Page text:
Do you have any young readers who want to learn more about inspiring women in history? Now that the new school year is well underway, it’s the perfect time to introduce budding historians to some awesome women who dedicated their lives to making a positive difference in their communities. So check out our book picks featuring strong, independent women in history who defied tradition for the sake of important change, never letting anything stand in the way of progress!
“Isabella Bird was like a wild vine stuck in a too-small pot. She needed more room. She had to get out. She had to explore.” But exploring was easier said than done in Victorian England. However, Isabella persisted, and journey by journey, question by question, word by word, Isabella bloomed. This dashing picture book biography about the first female member of the Royal Geographical Society takes readers around the world with a daring nineteenth-century female explorer and author. Kristy Caldwell’s detailed illustrations illuminate Bird’s travels around the world, and Lori Mortensen’s back matter, author’s note, and bibliography will satisfy the curiosity of readers who want to learn more.
From the time she was a child, Jane’s heart ached for others. At first the focus of her efforts was on poverty, and lead to the creation of Hull House, the settlement house she built in Chicago. For twenty-five years, she’d helped people from different countries live in peace at Hull House. But when war broke out, Jane decided to take on the world and become a dangerous woman for the sake of peace. Suzanne Slade’s powerful text written in free verse illuminates the life of this inspiring figure while Alice Ratterree’s stunning illustrations bring Jane Addams and her world to life.
All Bessie wants is to go hiking with her father and brothers. But it’s 1896, and girls don’t get to hike. They can’t vote either, which Bessie discovers when Susan B. Anthony comes to town to help lead the campaign for women’s suffrage. Stirred to action, Bessie joins the movement and discovers that small efforts can result in small changes—and maybe even big ones. Inspired by the diary of the real Bessie Keith Pond, a ten-year-old girl who lived in California during the suffrage campaign, author Claire Rudolf Murphy and illustrator Stacey Schuett offer a thought-provoking introduction to the fight for women’s rights that reminds readers that society cannot evolve unless people—even young people—dare to take a stand.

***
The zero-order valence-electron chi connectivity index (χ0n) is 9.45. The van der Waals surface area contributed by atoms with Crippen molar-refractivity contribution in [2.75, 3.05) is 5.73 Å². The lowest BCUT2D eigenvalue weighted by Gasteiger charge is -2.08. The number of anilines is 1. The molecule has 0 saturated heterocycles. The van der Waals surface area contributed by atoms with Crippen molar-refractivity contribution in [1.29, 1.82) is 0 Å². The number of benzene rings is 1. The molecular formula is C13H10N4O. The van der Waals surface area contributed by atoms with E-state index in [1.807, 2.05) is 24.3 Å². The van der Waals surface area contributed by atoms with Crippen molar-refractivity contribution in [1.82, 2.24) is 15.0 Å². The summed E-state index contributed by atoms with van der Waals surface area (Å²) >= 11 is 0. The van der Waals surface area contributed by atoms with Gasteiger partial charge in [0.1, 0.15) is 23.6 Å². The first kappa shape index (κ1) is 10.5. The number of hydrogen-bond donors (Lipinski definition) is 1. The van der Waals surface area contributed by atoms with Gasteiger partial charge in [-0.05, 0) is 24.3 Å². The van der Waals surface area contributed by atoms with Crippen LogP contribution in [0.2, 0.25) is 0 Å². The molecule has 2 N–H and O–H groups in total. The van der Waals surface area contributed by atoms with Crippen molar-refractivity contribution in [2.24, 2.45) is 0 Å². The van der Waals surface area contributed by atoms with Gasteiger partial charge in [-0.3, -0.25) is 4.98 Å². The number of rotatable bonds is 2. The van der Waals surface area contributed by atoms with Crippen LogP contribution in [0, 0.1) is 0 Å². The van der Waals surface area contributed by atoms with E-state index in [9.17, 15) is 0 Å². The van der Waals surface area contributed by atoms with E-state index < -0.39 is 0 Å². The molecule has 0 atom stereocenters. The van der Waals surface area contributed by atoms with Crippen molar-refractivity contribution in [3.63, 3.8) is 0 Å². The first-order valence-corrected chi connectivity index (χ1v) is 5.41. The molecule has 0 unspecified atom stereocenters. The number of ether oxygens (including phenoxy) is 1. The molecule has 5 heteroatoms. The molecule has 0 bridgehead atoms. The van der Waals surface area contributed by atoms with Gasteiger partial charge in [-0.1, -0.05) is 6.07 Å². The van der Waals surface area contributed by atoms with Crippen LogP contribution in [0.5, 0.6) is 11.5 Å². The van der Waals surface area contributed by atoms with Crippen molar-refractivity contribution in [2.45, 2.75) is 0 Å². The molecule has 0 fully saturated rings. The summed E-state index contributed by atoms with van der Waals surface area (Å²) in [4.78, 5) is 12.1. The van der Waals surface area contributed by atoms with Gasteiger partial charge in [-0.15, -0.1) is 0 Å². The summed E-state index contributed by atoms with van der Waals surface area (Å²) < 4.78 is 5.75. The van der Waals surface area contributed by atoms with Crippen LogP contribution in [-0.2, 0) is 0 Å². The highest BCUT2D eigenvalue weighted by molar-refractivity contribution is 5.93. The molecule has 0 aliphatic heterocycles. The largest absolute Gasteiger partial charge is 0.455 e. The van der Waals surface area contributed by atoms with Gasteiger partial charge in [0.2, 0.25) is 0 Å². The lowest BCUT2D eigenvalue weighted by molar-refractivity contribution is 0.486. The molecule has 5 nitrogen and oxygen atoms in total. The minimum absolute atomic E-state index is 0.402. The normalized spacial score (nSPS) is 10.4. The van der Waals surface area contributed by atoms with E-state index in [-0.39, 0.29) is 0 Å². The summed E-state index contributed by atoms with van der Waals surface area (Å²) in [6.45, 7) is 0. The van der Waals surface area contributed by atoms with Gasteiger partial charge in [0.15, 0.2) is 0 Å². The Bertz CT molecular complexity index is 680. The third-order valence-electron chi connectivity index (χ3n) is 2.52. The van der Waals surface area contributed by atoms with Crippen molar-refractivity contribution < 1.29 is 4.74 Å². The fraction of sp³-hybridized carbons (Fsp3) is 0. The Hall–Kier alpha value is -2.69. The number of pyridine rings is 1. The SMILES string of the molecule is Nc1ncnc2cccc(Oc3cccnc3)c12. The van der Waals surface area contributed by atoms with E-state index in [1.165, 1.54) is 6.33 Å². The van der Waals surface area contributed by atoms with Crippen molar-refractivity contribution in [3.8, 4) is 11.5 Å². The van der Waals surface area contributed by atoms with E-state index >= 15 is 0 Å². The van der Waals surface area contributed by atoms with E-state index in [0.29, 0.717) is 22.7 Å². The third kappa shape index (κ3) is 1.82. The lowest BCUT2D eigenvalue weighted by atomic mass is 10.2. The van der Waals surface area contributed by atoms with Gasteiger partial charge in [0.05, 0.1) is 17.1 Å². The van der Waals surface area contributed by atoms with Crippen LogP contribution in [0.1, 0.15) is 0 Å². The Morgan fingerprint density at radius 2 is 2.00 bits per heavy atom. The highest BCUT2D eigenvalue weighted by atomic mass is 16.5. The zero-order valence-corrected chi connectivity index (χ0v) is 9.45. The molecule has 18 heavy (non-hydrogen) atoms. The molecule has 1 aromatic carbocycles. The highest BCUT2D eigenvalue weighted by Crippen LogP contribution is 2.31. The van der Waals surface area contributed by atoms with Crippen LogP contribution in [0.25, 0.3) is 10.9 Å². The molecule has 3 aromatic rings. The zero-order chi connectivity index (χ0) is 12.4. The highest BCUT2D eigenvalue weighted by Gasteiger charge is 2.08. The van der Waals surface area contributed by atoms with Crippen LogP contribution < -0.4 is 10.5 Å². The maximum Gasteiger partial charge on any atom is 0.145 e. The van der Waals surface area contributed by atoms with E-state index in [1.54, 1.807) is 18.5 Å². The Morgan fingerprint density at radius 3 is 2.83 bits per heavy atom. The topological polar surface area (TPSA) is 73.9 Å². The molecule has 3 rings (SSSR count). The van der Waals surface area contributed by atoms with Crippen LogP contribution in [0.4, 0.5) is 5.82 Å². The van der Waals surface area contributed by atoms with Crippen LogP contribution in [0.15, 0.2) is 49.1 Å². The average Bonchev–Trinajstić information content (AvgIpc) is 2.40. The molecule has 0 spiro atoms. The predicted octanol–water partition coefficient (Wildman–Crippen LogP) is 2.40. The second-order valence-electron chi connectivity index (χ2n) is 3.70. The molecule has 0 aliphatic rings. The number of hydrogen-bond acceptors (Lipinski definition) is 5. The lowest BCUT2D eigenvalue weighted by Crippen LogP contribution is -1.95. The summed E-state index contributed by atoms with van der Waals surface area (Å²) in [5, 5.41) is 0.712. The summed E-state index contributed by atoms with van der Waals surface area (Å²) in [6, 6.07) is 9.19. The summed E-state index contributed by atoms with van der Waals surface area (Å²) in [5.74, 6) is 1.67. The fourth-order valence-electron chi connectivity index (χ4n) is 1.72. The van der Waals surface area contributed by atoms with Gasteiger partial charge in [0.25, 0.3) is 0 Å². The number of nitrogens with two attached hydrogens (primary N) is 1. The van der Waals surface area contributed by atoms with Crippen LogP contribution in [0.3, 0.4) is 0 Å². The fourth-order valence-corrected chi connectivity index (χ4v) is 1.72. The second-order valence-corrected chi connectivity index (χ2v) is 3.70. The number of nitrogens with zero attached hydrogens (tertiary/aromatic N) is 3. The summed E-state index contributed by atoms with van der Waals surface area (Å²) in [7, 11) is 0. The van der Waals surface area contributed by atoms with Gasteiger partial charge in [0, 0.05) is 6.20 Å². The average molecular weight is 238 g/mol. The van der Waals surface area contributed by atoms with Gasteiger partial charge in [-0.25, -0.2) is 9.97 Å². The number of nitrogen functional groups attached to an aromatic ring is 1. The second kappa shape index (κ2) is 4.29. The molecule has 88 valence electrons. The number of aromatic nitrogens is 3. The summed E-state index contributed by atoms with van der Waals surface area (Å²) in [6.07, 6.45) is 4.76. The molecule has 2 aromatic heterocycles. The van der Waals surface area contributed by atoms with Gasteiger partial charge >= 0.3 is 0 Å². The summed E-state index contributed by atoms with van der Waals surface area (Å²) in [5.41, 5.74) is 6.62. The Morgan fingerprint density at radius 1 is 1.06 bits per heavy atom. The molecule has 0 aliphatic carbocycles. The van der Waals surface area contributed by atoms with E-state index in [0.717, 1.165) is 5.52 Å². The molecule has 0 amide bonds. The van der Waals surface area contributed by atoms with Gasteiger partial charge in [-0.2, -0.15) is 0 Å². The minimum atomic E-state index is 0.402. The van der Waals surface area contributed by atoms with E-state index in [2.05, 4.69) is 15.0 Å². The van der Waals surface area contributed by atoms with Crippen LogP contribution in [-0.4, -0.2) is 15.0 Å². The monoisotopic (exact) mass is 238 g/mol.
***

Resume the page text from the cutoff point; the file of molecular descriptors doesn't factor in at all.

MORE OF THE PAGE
The 26th president of the United States was a strong and clever man who could handle almost everything—except his eldest child, Alice. Alice Roosevelt was an independent, outspoken young woman during a time when women were supposed to be conventional and reserved. Whether it was riding a pig, keeping a pet snake, or driving a car—and speeding!—Alice did what she wanted. Leslie Kimmelman brings readers a factual and affectionate look at the free spirit who caught the attention of a nation, and Adam Gustavson’s illustrations perfectly capture the strong personalities of the story’s characters.
On Easter Sunday 1939, Marian Anderson performed at the foot of the Lincoln Memorial for a crowd of over 75,000 people. The person largely responsible for putting her there was a white man, Oscar Chapman, who had helped produce a landmark concert that―for at least one evening―bridged the color divide to bring a city and much of the nation together. Award-winning author Deborah Hopkinson tells the inspirational story of Oscar Chapman’s lifelong commitment to ending bigotry, and illustrator Leonard Jenkins’s remarkable illustrations recreate a bygone era and pay tribute to remarkable real-life people and a magical moment in modern history.
After Frances Perkins witnessed the Triangle Waist Factory fire in 1911, she was forever changed. Frances decided to work to bring about new laws that would force employers to treat people better and make workplaces safer. When she became Secretary of Labor in Franklin Delano Roosevelt’s administration—the first woman cabinet member—Frances had the opportunity to make real her bold vision of Social Security and a country where no one was left out. Deborah Hopkinson’s energetic text and Kristy Caldwell’s appealing illustrations introduce readers to a fascinating woman who has changed many American lives.
In 1863, when Ida B. Wells was not yet two years old, the Emancipation Proclamation freed her from the bond of slavery. Blessed with a strong will, an eager mind, and a deep belief in America’s promise of “freedom and justice for all,” young Ida held her family together, defied society’s conventions, and used her position as a journalist to speak against injustice. But how could one headstrong young woman help free America from the looming “shadow of lawlessness”? Author Philip Dray tells the inspirational story of Ida B. Wells and her lifelong commitment to end injustice. Award-winning illustrator Stephen Alcorn’s illustrations recreate the tensions that threatened to upend a nation while paying tribute to a courageous American hero.
Nellie Bly was a newspaper reporter for The New York World, but instead of writing about “ladylike” subjects like tea parties and charity balls, Nellie wrote about the social problems of her day, like poor job conditions, dilapidated housing, and dishonest politicians. If someone told her “It can’t be done, Nellie Bly,” she went right ahead and did it anyway. But when Nellie read Jules Verne’s novel, Around the World in Eighty Days, she was inspired to circle the globe even faster herself. Did the plucky young reporter go too far? This delightful true story of a woman with an indomitable spirit will inspire a new generation of courageous young readers―and adventurers.